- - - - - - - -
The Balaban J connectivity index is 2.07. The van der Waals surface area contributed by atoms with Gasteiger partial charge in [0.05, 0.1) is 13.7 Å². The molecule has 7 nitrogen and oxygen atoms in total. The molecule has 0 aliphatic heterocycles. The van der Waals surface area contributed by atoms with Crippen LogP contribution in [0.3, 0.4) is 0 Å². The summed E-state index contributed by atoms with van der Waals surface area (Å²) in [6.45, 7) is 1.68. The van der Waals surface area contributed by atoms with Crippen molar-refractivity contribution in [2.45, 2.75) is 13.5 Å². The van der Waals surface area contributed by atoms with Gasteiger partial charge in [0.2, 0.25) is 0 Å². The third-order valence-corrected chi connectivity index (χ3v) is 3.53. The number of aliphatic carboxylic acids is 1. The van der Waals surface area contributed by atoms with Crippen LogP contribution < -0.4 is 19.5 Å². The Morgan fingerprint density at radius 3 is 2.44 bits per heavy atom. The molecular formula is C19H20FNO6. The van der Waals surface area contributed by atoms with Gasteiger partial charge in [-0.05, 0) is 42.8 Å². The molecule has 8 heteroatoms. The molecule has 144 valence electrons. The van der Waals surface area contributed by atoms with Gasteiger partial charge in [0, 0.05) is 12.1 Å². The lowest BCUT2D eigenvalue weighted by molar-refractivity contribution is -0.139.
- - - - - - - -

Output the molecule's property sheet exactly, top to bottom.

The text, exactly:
The Balaban J connectivity index is 2.07. The van der Waals surface area contributed by atoms with Gasteiger partial charge in [0.05, 0.1) is 13.7 Å². The molecule has 7 nitrogen and oxygen atoms in total. The molecule has 0 aliphatic heterocycles. The van der Waals surface area contributed by atoms with Crippen LogP contribution in [0.3, 0.4) is 0 Å². The summed E-state index contributed by atoms with van der Waals surface area (Å²) in [6.45, 7) is 1.68. The van der Waals surface area contributed by atoms with Crippen molar-refractivity contribution in [2.45, 2.75) is 13.5 Å². The van der Waals surface area contributed by atoms with Gasteiger partial charge in [0.2, 0.25) is 0 Å². The third-order valence-corrected chi connectivity index (χ3v) is 3.53. The number of aliphatic carboxylic acids is 1. The van der Waals surface area contributed by atoms with Crippen LogP contribution < -0.4 is 19.5 Å². The Morgan fingerprint density at radius 3 is 2.44 bits per heavy atom. The molecular formula is C19H20FNO6. The van der Waals surface area contributed by atoms with Gasteiger partial charge in [-0.05, 0) is 42.8 Å². The molecule has 8 heteroatoms. The molecule has 144 valence electrons. The van der Waals surface area contributed by atoms with Gasteiger partial charge in [0, 0.05) is 12.1 Å². The lowest BCUT2D eigenvalue weighted by molar-refractivity contribution is -0.139.